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A plant community is a recognizable and complex assemblage of plant species which interact with each other as well as with the elements of their environment and is distinct from adjacent assemblages. A plant community is not a static entity: rather it may vary in appearance and species composition from location to location and also over time. What makes each of these communities distinguishable to us is its general physiognomy or physical structure. This overall appearance is created by the particular species present, as well as their size, abundance, and distribution relative to one another. Dominant species, those whose presence most influences the community environment and composition, are often the largest or the most abundant and may be a single species or several codominant species. Dominance may also be sociologic, expressed in the form of allelopathogens, chemical compounds manufactured by some plants that inhibit the growth and development of other species and/or seedlings of the same species within a certain distance. Community structure and distribution are dictated by the delicate balance of environmental factors: soils, climate, topography, geography, fire, time, and humans and other living beings.

Plant communities may occur as relatively obvious ribbons across a landscape, such as the lush green path of a river through the desert. More often, however, adjacent communities interdigitate, their boundaries less distinguishable. Ecotones are areas where adjacent plant communities overlap with, transition, and grade into one another and have a unique set of characteristics which are defined spatially, temporally, and by diverse interactions among the adjacent communities. Earlier literature referred to these conspicuous components of the landscape as "edge" or "margin" habitats, and numerous current studies focus on the "edge effect" and "landscape boundaries." Ecotones vary in size and species composition, containing elements of each of the bordering communities. They may be predictable and recognizable entities whose physiognomy and even species composition may be similar from one geographical area to another. In other instances, the boundary between communities may be a band of barren soil caused by animal browsing or by phytotoxins (plant-produced allelopathogens), for example, between the grassland and the black sage (Salvia mellifera)-dominated coastal scrub on several hillsides of Poly Canyon. Where chaparral and coastal scrub adjoin in the Canyon, the ecotones vary in proportion, probably most directly as a result of varying soils and topography. Another example is on steep slopes above Brizzolara Creek. Where coastal live oak woodland and riparian communities meet, ecotones can be quite broad. This makes it very difficult to tell exactly where one community ends and the other begins. Regardless of their scale, "ecotones have important characteristics... and play an integral part in the behavior of the landscape as a whole." Whatever characteristics specific ecotones may have, this report will be limited to the broader categorization, plant communities.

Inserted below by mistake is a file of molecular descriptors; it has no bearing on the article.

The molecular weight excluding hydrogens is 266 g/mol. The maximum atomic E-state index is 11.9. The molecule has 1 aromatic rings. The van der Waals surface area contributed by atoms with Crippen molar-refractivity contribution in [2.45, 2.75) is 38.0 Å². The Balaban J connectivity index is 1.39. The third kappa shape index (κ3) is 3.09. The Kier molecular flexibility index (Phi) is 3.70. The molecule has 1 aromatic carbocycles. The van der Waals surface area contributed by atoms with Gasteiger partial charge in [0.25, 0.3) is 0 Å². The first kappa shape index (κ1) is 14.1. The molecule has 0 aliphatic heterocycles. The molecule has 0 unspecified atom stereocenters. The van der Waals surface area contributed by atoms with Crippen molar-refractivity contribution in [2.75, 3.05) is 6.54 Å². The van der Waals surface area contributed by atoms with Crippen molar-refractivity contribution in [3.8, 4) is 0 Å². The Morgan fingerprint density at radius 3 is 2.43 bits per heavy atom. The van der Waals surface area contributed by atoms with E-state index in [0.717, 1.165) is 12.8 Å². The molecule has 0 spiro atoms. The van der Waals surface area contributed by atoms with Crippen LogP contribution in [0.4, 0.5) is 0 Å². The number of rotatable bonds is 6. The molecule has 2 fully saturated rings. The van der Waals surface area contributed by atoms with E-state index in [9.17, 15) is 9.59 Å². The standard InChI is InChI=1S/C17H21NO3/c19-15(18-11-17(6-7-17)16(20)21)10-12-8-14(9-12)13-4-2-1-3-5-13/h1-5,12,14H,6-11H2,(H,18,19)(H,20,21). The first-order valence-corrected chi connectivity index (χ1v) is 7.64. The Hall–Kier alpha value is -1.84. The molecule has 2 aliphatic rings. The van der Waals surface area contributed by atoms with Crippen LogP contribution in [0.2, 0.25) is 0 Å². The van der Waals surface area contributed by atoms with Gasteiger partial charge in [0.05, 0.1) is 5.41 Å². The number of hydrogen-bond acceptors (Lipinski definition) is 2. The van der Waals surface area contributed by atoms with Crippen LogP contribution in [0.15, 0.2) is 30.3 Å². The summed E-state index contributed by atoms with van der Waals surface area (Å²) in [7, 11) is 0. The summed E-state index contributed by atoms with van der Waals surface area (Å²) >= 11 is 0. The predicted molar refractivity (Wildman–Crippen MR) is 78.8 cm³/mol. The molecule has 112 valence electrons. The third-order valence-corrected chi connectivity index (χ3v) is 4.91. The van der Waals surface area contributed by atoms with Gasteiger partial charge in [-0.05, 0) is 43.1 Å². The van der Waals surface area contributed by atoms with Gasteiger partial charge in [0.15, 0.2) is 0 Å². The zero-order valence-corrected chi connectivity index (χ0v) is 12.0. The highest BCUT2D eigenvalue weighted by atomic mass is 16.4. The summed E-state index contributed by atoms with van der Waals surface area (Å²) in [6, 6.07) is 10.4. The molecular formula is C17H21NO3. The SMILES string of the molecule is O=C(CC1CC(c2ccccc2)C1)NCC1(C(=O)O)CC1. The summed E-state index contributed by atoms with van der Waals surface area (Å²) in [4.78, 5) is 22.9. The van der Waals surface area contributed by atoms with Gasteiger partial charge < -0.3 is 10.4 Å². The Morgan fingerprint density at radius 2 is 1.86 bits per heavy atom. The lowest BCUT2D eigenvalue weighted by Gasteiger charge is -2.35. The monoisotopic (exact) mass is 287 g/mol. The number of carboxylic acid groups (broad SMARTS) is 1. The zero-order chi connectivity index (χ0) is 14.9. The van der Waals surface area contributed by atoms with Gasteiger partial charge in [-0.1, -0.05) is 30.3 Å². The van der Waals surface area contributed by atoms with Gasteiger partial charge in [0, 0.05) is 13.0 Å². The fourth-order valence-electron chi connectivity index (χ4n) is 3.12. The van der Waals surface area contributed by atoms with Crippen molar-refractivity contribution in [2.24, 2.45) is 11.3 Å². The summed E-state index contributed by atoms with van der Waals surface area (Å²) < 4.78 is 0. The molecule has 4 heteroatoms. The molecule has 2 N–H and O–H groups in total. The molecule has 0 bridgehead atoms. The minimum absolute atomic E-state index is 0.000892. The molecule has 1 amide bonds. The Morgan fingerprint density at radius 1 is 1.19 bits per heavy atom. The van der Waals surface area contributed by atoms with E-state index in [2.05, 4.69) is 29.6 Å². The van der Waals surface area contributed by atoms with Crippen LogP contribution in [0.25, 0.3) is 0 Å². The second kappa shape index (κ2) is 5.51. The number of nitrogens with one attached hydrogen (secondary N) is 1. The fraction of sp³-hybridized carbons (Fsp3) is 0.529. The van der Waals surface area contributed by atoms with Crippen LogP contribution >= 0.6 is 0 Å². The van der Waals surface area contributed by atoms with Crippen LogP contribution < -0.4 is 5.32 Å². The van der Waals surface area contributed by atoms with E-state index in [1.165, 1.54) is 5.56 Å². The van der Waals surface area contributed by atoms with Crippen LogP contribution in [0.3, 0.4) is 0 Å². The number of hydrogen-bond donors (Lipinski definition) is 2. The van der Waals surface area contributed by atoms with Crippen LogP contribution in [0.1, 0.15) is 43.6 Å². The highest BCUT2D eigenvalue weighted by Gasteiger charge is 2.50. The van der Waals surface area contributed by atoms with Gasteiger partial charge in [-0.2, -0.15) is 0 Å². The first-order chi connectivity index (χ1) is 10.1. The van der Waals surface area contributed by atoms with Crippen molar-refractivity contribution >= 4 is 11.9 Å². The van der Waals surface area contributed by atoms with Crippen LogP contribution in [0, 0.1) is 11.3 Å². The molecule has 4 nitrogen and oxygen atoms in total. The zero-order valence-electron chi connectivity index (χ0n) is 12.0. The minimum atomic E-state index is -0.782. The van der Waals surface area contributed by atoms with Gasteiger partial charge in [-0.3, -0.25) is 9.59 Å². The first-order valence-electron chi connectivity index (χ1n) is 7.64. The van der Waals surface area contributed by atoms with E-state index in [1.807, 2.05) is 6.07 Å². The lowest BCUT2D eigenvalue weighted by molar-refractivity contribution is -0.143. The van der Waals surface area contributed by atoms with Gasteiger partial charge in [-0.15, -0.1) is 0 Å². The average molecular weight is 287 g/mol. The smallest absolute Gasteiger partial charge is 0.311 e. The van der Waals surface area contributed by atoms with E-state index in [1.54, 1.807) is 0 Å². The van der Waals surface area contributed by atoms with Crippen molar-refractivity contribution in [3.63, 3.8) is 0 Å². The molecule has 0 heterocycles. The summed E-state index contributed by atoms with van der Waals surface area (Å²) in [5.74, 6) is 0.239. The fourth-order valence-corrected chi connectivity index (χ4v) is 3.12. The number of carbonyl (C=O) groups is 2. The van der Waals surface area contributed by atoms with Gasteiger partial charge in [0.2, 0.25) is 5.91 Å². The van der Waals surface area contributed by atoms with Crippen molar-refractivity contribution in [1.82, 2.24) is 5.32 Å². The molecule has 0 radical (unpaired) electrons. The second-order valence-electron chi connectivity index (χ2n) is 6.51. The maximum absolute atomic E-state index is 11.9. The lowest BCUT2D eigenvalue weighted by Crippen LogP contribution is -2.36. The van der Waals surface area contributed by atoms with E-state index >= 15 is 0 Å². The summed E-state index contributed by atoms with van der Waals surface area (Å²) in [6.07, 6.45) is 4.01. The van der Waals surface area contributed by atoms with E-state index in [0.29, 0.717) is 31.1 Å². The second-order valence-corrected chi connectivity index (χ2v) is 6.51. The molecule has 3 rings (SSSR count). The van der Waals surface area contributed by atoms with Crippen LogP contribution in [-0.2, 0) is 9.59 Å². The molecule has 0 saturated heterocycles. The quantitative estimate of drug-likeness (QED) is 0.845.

Communities vary over time. Fires, floods, grazing, and plowing are some disturbances which quickly change a community. As the vegetation returns to a disturbed area, it may represent the same species that were there before, or other species may invade the area. This change in communities is called succession. Natural ecological succession tends to proceed at a relatively gradual pace, sometimes taking hundreds of years. During this time, communities evolve from one to another, through a series of seral (temporary, non-climax) stages. Eventually, in the absence of further disturbance, a climax community develops, one which is at equilibrium with the environment. In Poly Canyon, there are areas whose probable climax community is chaparral, but which now are dominated by black sage (Salvia mellifera). Black sage is primarily a component of coastal scrub, but it invades areas previously dominated by chaparral which have burned or have otherwise been disturbed (e.g., in the chamise chaparral that burned in 1975 just north of the 'P').